Saturday, February 18, 2017

ViperRAT APT group is targeting the Israeli Defense Force

A group of hackers tracked as ViperRAT is spying on the Israeli military by hacking into the soldiers’ personal Android mobile devices.

A group of hackers, tracked as ViperRAT, is spying on the Israeli military by hacking into the soldiers’ personal Android mobile devices to track their activities and steal sensitive data.
Experts from security firms Lookout and Kaspersky have discovered that at least 100 Israeli servicemen from the Israeli Defense Force (IDF) were targeted by cyber spies with a malware dubbed ViperRAT.
“The Lookout research team was able to gain unique visibility into the ViperRAT malware, including 11 new, unreported applications. We also discovered and analyzed live, misconfigured malicious command and control servers (C2), from which we were able to identify how the attacker gets new, infected apps to secretly install and the types of activities they are monitoring.” reads the analysis published by Lookout. 
“In addition, we uncovered the IMEIs of the targeted individuals (IMEIs will not be shared publicly for the privacy and safety of the victims) as well as the types of exfiltrated content.”
According to the security experts, the IDF personnel had been targeted with social engineering attacks. The IDF soldiers were devised by attackers via Facebook Messenger and other social networks. The cyber spies posed as attractive women from various countries like Canada, Germany, and Switzerland.
“The threat actor uses social engineering to lure targets into installing a malicious application, while continuously attempting to acquire confidential information using social networks. We’ve seen a lot of the group’s activity on Facebook Messenger. Most of the avatars (virtual participants in the social engineering stage) lure the victims using sexual innuendo, e.g. asking the victim to send explicit photos, and in return sending fake photos of teenage girls.” reads the analysis shared by Kaspersky Lab.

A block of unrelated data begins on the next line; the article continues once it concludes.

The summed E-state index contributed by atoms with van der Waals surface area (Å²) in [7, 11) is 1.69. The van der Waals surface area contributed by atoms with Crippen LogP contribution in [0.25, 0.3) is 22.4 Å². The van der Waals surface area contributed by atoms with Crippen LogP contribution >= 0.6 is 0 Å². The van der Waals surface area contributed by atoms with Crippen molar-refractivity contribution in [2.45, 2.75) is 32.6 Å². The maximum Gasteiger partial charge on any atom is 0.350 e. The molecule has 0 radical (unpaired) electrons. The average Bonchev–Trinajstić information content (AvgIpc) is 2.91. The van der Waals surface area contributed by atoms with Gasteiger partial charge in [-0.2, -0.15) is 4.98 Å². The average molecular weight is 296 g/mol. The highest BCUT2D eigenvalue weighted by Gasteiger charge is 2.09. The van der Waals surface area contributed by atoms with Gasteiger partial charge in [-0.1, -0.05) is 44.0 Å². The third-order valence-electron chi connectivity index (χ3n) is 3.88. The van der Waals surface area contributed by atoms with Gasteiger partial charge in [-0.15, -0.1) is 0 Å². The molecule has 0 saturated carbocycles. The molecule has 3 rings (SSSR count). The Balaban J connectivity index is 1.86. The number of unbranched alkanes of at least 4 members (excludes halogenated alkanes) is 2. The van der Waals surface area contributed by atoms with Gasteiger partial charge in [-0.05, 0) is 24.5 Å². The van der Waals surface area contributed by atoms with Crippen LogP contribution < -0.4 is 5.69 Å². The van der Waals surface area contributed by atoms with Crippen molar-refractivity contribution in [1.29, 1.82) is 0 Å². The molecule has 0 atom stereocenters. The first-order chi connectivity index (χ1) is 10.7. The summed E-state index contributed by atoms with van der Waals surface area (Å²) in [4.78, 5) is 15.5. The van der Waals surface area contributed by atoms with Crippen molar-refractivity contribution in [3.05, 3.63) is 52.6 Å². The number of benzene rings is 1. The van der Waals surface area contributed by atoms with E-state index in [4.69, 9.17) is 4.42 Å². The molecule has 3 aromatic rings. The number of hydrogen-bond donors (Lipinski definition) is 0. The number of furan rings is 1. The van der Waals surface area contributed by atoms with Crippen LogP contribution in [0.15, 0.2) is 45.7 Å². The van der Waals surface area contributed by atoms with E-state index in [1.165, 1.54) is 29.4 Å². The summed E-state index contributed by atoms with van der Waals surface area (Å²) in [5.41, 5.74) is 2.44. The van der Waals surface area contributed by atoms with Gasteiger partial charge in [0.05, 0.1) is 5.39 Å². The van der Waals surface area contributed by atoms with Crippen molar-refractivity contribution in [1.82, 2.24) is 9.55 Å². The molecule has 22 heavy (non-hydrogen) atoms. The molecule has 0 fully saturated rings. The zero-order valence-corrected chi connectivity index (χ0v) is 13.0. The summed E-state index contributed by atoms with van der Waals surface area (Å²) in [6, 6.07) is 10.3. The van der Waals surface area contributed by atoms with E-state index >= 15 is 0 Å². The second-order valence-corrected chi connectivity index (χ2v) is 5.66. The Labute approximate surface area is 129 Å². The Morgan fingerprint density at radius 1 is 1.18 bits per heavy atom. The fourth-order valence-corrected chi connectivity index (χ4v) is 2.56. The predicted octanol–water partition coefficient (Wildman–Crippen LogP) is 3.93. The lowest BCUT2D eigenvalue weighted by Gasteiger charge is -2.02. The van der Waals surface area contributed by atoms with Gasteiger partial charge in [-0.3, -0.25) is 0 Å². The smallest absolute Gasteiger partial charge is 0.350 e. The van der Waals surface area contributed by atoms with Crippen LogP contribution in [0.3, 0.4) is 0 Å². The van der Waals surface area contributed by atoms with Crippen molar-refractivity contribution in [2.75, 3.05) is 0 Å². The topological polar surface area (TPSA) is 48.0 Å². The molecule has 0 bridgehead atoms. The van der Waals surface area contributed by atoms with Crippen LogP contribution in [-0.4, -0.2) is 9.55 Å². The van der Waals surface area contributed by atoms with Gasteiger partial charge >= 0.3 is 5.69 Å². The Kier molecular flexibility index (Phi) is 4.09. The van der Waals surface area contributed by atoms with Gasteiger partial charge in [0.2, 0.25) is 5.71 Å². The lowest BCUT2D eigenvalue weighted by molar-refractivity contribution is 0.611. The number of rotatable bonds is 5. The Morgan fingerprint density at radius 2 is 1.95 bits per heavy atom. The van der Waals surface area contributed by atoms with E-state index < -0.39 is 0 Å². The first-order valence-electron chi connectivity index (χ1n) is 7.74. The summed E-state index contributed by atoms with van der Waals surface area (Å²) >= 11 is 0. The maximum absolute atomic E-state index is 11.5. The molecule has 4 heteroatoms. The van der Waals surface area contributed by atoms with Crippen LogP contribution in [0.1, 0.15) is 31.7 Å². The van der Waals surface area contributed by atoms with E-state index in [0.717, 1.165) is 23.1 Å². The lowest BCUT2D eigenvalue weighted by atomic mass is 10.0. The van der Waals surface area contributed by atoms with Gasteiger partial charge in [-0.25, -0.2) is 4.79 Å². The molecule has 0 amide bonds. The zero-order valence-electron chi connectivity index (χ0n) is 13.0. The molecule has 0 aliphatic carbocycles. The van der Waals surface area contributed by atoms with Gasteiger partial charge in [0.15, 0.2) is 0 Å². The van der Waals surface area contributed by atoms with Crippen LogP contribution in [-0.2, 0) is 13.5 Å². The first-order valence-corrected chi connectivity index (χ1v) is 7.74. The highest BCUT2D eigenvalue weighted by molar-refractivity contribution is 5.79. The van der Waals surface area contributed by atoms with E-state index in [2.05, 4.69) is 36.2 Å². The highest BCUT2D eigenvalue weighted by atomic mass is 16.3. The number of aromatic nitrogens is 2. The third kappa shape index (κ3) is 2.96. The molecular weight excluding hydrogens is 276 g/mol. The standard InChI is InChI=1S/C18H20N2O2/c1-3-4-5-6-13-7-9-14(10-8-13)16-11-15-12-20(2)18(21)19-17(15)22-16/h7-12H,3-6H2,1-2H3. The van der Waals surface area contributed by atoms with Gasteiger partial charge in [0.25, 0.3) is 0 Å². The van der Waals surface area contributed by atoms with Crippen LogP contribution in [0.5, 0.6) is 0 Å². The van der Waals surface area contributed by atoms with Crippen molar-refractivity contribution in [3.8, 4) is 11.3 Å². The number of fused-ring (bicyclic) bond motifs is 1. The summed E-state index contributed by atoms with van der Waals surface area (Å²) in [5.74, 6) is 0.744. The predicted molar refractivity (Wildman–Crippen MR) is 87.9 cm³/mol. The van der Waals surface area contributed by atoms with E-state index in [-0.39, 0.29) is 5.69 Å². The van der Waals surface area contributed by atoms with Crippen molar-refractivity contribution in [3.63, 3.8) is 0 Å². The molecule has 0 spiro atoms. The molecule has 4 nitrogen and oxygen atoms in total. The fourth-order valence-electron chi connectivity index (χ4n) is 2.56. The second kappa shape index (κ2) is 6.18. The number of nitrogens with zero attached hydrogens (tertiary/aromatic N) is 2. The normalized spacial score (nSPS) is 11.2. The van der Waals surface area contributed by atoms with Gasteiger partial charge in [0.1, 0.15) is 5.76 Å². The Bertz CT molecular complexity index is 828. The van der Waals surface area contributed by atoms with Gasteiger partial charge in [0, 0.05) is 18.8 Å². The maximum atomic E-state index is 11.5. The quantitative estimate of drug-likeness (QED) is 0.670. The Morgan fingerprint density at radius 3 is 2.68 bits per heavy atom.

The IDF soldiers were tricked into installing a trojanized version of two legitimate Android chat apps, SR Chat and YeeCall Pro. The experts also uncovered versions of a billiards game, an Israeli Love Songs player, and a Move To iOS app packaged with the ViperRAT spyware.
“The first variant is a “first stage application,” that performs basic profiling of a device, and under certain conditions attempts to download and install a much more comprehensive surveillanceware component, which is the second variant.” states LookOut.
The ViperRAT was able to gather information from the personal mobile devices of the IDF soldiers and downloaded another malicious application that masqueraded as an update for one of the apps already installed on the device, such as WhatsApp.
The ViperRAT spyware is very sophisticated, the malware researchers discovered two distinct variants of spyware. The first variant is a “first stage application,” that performs basic profiling of a device, and under certain conditions attempts to download and install a much more comprehensive
According to the experts, ViperRAT threat actors were particularly interested in stealing image files from compromised devices. The researchers at Lookout determined that 8,929 files had been exfiltrated from hacked mobile devices. 97 percent of the images were highly likely encrypted taken using the device camera.

The ViperRAT attack campaign started in July 2016 and it is still ongoing, according to the experts it is likely that other organizations were targeted by the same threat actor.
The IDF investigated the attack with the support of both Kaspersky Labs and Lookout firm, they theorized that the attackers were linked to the Hamas organization. Lookout researchers have come to doubt that theory.
Lookout researchers have also a second hypothesis that excludes Hamas due to the level of sophistication of their malware.
“Hamas is not widely known for having a sophisticated mobile capability, which makes it unlikely they are directly responsible for ViperRAT.” states Lookout on the attribution.

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